Drawing closer to God — simply through listening

Audio has become a big thing for me lately.

Maybe I’m an auditory learner — although my sister, whom I used to tune out while she read board game directions aloud, might take issue with that. Most likely, though, it’s this multitasking lifestyle that, for better or worse, pervades modern living for most of us.

News podcasts allow me to listen while I work; an audiobook lets me simultaneously read and drive; the live radio feed of the Washington Nationals enables me to both make dinner and hit my head against the wall.

On the feast of the Transfiguration Aug. 6, the Church heard a phrase from the Gospel of Luke that is particularly apropos for this aural world:

“While he was still speaking, a cloud came and cast a shadow over them ... Then from the cloud came a voice that said, ‘This is my chosen Son; listen to him’” (Lk 9:34-35).

Listening to God, naturally, can take on many forms, and almost nothing replaces sitting quietly with the Lord and letting him in. But, as I never pass up a good auditory experience, I wanted to share the spiritual audio aids that have found their way into my daily life.

The first is the “Divine Office” app that offers podcasts of the Liturgy of the Hours. The 15- to 20-minute morning and evening prayers can fit perfectly into a commute and can provide a prayerful bookend to the workday. Offering a full experience, the prayers begin with a hymn before beginning the office.

The second is simply music. One “go-to” artist is Mary Lyman Jackson, former CEO of Exodus Ministries in Washington, D.C., and a gifted pianist, who wrote and recorded a beautiful album several years ago called “The Joyful Mysteries.” It can’t have been easy to portray Mary visiting Elizabeth using only musical notation, but Jackson does it — and not only with that second mystery, but with all five.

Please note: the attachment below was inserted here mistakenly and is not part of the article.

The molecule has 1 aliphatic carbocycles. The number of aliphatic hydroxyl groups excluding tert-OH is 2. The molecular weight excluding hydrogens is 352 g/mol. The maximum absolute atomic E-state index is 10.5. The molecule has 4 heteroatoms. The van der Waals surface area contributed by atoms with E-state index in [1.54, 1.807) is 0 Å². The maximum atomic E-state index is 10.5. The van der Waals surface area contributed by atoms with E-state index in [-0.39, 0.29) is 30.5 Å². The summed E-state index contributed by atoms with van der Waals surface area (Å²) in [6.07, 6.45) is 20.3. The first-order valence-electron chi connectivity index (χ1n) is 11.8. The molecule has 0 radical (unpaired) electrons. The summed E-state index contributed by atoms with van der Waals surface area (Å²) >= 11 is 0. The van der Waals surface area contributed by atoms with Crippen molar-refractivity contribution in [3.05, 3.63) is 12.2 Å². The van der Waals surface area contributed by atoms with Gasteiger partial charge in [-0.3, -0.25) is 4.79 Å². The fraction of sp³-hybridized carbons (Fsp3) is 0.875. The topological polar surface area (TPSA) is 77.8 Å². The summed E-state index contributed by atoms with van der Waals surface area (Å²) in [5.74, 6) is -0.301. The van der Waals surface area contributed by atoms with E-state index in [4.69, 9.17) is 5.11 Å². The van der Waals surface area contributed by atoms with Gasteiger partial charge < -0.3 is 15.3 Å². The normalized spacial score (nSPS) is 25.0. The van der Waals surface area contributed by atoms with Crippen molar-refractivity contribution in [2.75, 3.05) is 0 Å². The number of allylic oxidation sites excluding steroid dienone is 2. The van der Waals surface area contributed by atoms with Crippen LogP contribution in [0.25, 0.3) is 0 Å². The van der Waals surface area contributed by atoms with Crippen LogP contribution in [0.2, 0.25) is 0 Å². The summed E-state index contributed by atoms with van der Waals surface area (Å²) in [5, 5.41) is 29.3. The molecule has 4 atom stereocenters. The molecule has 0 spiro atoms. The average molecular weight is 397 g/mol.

Angels and Saints at Ephesus,” an album by the Benedictines of Mary, Queen of the Apostles, that’s featured on Page 6, also has made my short list lately. Released in May, the music recorded by the sisters in Missouri has spent 12 consecutive weeks atop Billboard’s Traditional Classical Albums.

The appeal is easy to understand. The sisters’ chants are beautifully balanced and blended, and they give a real sense of the ethereal. The backstory of the music producers, too, is worth noting. As writer Mariann Hughes discovered, the couple who runs De Montfort Music used to be entrenched in the entertainment industry in Los Angeles before starting their own company, Aim Higher Entertainment. The couple’s mission now is to connect “uniquely heavenly art and the world.” What a mission to have!

If you love music, chances are you’ll be just as enraptured by the sisters as I. I encourage you to open up your ears and take a listen — and let me know if you like what you hear.

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